MUMBAI, India – Catholics around the world marked the World Day of Migrants and Refugees on Sept. 25, and the Archdiocese of Bombay used the occasion to recommit itself to helping Tribal migrants within greater Mumbai.

Most migrants in India come from other parts of the country, but differences in language, religion, and culture mean they face many of the same issues that hit people who cross international borders. This is especially true for day laborers, who often come from India’s marginalized Tribal and Dalit communities.

Cardinal Oswald Gracias of Bombay told Crux that in the archdiocesan synodal process – conducted ahead of next year’s Synod of Bishops’ meeting – “we spoke of the necessity of the church being more inclusive, and the Archdiocese of Bombay can give the lead and respond to the signs of the times.”

Earlier this year, the Archdiocesan Migrant Commission (AMC) launched the AMC Crisis Outreach to provide temporary shelter to migrant women and girls faced with physical, sexual or emotional abuse at work, or who have been forced out of their jobs.

Sister Sarita Kerketta, a member of the Tribal community from Odisha, works with the AMC, and also helps with the Redemptorists Migrant Ministry Outreach (PAHUNCH) in the upscale Chembur suburb of Mumbai, where many Tribal migrants work in domestic service.

“This help line is given to render service to the Chotanagpur Tribal Migrants and to provide them immediate shelter in times of distress of any kind. Additionally, two equipped counsellors and two legal experts will offer assistance,” she told Crux.

“We have already helped two Tribal young migrants in distress and in a vulnerable situation. They were working as domestic workers in Mumbai and both were thrown out of their jobs and houses without prior notice. One was dismissed from her job, for demanding a fair and just wage, and the other Tribal was thrown out of the house on baseless allegations of her being unfit for housework,” she said.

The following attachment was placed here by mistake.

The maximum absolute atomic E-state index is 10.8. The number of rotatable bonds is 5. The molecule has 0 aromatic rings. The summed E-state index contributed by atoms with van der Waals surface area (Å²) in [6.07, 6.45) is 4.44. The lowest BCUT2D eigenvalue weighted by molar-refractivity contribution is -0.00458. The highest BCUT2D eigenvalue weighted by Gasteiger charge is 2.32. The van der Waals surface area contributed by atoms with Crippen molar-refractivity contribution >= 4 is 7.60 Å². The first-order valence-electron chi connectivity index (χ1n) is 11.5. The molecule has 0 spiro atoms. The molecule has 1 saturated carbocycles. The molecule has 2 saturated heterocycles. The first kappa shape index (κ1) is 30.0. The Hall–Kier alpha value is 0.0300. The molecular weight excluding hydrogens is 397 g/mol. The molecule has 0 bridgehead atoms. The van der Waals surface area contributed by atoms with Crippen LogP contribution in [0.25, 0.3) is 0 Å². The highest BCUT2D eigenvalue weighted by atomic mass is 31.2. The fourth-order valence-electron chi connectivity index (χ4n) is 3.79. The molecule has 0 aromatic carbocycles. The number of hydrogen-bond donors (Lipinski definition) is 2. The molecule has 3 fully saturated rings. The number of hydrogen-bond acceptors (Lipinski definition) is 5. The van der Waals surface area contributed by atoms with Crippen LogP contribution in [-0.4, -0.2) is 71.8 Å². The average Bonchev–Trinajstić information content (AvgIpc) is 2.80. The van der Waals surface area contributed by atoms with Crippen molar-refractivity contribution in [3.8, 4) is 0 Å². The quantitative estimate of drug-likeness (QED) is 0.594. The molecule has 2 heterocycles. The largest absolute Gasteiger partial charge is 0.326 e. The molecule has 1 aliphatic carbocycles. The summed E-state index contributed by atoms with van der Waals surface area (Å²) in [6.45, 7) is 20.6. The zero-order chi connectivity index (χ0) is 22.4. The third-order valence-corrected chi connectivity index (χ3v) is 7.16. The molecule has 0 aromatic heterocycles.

“They were both stranded and stayed at the city’s main railway station. Police noticed them and told them to leave the station, and we gave them shelter for two weeks and got them relocated employment in other families,” she said.

Gracias said the situation with Tribal migrants in the archdiocese “has been one of my primary pastoral cares from the beginning, and I have organized many initiatives to make it a welcoming and safe and inclusive place for them.”

The cardinal noted that in 2016, he outlined an “action plan” for Tribal migrants.

This included taking care of their pastoral needs, including more liturgies in the Hindi language, which is spoken by most Tribal migrants (the main language in Mumbai is Marathi), and sacramental formation.

In addition, the archdiocese organizes social events, such as feasts associated with Tribal cultural milestones such as harvest festivals, as well as sporting events.

The archdiocese has also worked to register Tribal migrants, noting their parish and diocese of origin, as well as their current address and occupation, so the church can better communicate with them.

“Currently, there are more than 10 million Tribals from Chota Nagpur [the eastern part of Maharashtra state]: Post-COVID, many more have arrived in the city. they left their homes because of a lack of employment and sources of livelihood also due to poverty. As a large number have only basic levels of literacy, they usually work as domestic labor in cities,” Gracias explained.

It is estimated that Tribal people – from other parts of Maharashtra as well as other states – make up nearly 10 percent of Greater Mumbai’s population of 20 million.

Maria Gomes, a member of the AMC, said the archdiocese will now be able “to attend more effectively to the migrants’ spiritual needs and give them greater visibility and acknowledgment in our churches, small Christian communities and educational institutions.”